Tempranillo (also known as Ull de Llebre, Cencibel, Tinto del Pais and several other synonyms) is a black grape variety widely grown to make full-bodied red wines in its native Spain.[1] Its name is the diminutive of the Spanish temprano ("early"),[1] a reference to the fact that it ripens several weeks earlier than most Spanish red grapes. Tempranillo (also known as Ull de Llebre, Cencibel, Tinto del Pais and several other synonyms) is a black grape variety widely grown to make full-bodied red wines in its native Spain.[1] Its name is the diminutive of the Spanish temprano (“early”),[1] a reference to the fact that it ripens several weeks earlier than most Spanish red grapes. Guest essay by Eric Worrall

The International Organisation of Vine and Wine has stated it is not concerned about the impact of climate change, at least in the short to medium term.

According to Reuters;

Good news for wine drinkers: a leading international body says grape vines are a hardy little number and can survive climate change, at least over the medium term.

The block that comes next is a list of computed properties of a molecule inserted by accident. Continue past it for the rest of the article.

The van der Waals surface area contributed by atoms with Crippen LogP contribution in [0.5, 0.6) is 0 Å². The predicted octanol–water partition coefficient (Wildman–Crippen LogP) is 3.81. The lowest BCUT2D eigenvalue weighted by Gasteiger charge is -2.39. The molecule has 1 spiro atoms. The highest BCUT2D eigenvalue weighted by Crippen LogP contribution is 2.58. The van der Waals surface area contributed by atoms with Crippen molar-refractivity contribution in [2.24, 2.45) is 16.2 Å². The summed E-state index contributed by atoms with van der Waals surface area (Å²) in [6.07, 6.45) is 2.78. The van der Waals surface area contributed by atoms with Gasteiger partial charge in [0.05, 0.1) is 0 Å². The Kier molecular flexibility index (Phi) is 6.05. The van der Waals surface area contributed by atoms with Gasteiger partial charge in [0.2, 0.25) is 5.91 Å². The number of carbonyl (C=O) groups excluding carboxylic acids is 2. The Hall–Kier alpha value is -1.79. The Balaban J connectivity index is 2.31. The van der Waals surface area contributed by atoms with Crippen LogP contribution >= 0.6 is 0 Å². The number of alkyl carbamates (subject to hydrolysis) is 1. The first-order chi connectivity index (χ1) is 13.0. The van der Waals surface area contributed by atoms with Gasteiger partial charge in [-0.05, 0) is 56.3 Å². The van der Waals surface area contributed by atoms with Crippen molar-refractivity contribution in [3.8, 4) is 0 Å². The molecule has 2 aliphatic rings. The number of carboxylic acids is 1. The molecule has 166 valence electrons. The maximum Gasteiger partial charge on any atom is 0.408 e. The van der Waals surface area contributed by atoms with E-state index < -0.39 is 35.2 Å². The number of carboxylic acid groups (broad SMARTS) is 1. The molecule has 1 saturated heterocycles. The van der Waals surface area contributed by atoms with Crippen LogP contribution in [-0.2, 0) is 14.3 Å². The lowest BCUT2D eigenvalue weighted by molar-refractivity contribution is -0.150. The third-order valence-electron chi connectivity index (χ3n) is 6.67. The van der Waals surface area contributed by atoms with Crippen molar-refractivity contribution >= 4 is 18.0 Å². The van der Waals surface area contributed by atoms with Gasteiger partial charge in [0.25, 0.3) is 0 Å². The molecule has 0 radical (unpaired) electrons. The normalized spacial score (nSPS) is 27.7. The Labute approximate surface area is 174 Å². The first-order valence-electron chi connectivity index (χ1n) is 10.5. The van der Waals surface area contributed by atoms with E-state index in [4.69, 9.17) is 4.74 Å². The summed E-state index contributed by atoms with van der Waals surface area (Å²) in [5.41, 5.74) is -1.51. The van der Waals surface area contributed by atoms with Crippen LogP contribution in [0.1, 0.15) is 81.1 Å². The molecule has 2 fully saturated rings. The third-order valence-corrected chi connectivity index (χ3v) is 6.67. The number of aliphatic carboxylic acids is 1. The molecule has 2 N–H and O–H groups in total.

Earlier harvesting, changes in grape varieties and new wine-making processes have already helped counter the impact of the harsher weather hitting vineyards across the globe, the head of the International…

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Plants encouraged as CO2 levels reach 400 ppm

May 10, 2015

Phineas Fahrquar:

Something else climate alarmists don’t like to consider, because the truth is an abomination in their cult: rising levels of CO2 are generally good for plant life, as CO2 is plant food, and more plants means more food for humans. Maybe that’s why they don’t like it, since climate alarmists also tend to be Malthusians at heart.

Originally posted on Watts Up With That?:

Guest Opinion: Dr. Tim Ball is writing on behalf of the plants.